Shannon's Edit

Good Bacteria, Beautiful Skin with Donna Gates

February 12, 2013
donna gates

Taking a close look in the mirror can reveal much more than our skin type, says holistic health expert Donna Gates.

The health of our body’s largest organ is actually directly related to the health, or lack thereof, of our gut. So if we suffer from dryness, acne or any other skin issue, putting on a topical cream can do little to deal with what’s causing the problems at a deeper level.

The modern processed foods diet (often referred to as SAD: the Standard American Diet), coupled with high and continual stress, as well environmental toxins, puts the body in an acidic state, which not only kills off the beneficial bacteria in our gut, it also allows the bad bacteria to take over, often resulting in Candida Albicans overgrowth and its associated health problems.

“The skin and gut connection has been recognized as undeniable in the medical community,” says Body Ecology‘s Donna Gates, an expert in the field of digestive health. “In fact, most dermatologists will acknowledge that gut issues and skin problems frequently occur together.”

She adds: “One study investigated 13,000 adolescents. Those with acne were more likely to experience symptoms of gastrointestinal distress like constipation and heartburn. The study found that abdominal bloating, which is a sure sign of intestinal dysbiosis and inflammation, was 37% more likely to be associated with acne. Other studies have found a link between mental health and skin disorders.”

It has long been known that good bacteria has direct impact on the health of the skin, improving inflammatory conditions, and even helping to ease depression. In fact, says Donna, the gut, brain and skin are all interrelated.

While popping a probiotic pill can be helpful in adding more beneficial bacteria, such as lactobacillus, to the gut, cultured foods and drinks are the best way to make a good and lasting change to your overall wellbeing. One of my favorite ways to do this is with cabbage rejuvelac (see the recipe I use). But there are also other ways to bring a little culture to your every day. Foods such as miso, kimchi and tempeh are also great options, but you can also make your own (see recipe below).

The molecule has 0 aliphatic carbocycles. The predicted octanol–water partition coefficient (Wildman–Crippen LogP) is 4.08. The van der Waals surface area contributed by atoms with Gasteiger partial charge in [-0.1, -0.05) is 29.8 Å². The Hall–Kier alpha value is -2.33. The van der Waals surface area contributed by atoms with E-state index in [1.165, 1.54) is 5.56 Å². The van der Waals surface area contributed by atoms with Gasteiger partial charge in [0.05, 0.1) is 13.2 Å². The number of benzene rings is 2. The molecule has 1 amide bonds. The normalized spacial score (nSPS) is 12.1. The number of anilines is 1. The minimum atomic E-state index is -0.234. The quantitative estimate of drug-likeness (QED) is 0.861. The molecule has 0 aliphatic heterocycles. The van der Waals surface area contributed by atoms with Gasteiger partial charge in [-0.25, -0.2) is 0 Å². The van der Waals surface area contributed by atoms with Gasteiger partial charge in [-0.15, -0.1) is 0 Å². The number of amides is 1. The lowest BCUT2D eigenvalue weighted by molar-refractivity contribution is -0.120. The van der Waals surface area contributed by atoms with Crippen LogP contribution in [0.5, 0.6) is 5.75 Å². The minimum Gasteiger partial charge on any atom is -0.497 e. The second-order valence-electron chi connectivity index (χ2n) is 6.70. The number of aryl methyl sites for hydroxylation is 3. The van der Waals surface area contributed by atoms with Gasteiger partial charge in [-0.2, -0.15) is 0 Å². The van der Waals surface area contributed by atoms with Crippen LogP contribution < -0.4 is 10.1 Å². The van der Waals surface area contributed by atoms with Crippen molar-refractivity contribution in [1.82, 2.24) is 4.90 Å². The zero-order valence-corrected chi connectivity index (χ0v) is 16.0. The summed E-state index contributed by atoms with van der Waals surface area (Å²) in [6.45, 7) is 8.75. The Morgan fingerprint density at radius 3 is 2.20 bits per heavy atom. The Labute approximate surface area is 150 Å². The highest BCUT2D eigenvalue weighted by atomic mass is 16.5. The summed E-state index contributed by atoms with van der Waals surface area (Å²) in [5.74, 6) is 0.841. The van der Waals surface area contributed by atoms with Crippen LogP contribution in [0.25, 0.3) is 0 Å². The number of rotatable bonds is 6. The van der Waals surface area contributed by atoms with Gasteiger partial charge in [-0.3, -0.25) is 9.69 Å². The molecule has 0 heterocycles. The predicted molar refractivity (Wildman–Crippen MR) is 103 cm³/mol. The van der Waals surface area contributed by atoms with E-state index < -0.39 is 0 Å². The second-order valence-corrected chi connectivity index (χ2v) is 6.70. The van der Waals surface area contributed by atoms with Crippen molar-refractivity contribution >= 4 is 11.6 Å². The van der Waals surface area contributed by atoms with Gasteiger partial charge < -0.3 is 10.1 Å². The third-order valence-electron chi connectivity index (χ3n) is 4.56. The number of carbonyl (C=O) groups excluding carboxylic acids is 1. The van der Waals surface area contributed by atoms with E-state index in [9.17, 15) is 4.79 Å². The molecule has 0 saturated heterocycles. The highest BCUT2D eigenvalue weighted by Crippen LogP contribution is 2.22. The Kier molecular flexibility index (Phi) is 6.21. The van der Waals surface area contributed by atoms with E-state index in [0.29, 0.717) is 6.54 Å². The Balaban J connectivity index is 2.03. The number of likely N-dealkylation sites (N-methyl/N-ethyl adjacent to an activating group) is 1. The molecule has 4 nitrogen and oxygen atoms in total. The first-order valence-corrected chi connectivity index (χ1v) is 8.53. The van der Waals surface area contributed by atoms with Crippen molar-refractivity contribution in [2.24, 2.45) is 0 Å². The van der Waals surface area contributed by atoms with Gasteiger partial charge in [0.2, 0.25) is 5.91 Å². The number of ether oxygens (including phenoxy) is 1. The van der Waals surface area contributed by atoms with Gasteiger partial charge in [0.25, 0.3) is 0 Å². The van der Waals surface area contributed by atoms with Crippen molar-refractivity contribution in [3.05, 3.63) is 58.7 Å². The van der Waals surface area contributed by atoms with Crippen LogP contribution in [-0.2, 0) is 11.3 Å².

It’s worth noting that supermarket varieties of yogurts and probiotic drinks that promise to flood your body with good bacteria, are usually filled with processed sugar, additives and nowhere near enough good bacteria strains to be helpful to your skin or health.

Donna Gates Cultured Veggie Recipe


One important secret to making really delicious cultured veggies is to use freshly harvested, organic, well-cleaned vegetables. After washing the veggies, spin them dry. It’s essential that you scald your equipment in boiling water before you use it! For more recipes, visit


  • 1 head green cabbage, shredded in a food processor
  • 1 bunch kale, chopped very finely by hand
  • 5 or 6 collard leaves chopped very finely by hand
  • ½ head cauliflower, broken in tiny florets, or chopped very, very small
  • 2 to 3 carrots, shredded in a food processor
  • 2 to 3 cloves garlic, peeled and minced
  • 1 Tbsp. celery seeds
  • 1 Tbsp. dried oregano
  • ½ Tbsp. dried basil
  1. Using a starter culture to ensure a perfect and potent product
  2. Dissolve a package of Body Ecology Veggie Starter Culture in ¼ cup warm (90 degrees F) filtered water.
  3. Add Body Ecology’s EcoBloom to feed the starter if desired. You might also use a ½ tsp of Rapadura sugar or a bit of honey.
  4. Let this starter mixture sit for approx. 20 minutes or longer while the L. Plantarum and other bacteria wake up and begin enjoying the sugar.
  5. Add this starter culture to the brine in step 3 below.
  6. Begin preparing vegetable mixture.
  7. Combine all veggies, seeds, and herbs in a very large bowl.
  8. Remove approx ½ of the above mixture and put into a blender.
  9. Add enough filtered water to blender to create a “brine” the consistency of thick juice.
  10. Blend well then add starter culture above to this brine.
  11. Add brine with culture back into veggies, celery seeds and herbs from step one.
  12. Mix together well. Note: If your blender is small you may have to do step 3 in two batches but you only need to add the starter culture once.
  13. Pack mixture down into as many pint or quart sized glass jars as necessary to hold all the mixture. Use a potato masher or your fist to pack veggies very tightly. You want to force out most of the air.
  14. Fill container almost full, but leave about 2 inches of room at the top for veggies to expand.
  15. Roll up several outer cabbage leaves into a tight “log” and place them on top to fill the remaining 2-inch space. Clamp jar closed, or screw on lid very tightly.
  16. Let veggies sit at approx 70 degrees F or room temperature for at least a week. Two weeks may be even better. Refrigerate to slow down fermentation.
  17. Veggies will keep in the fridge for many weeks, becoming softer and more delicious as time passes!
  18. Eat at least ½ cup of cultured veggies with every meal and… enjoy!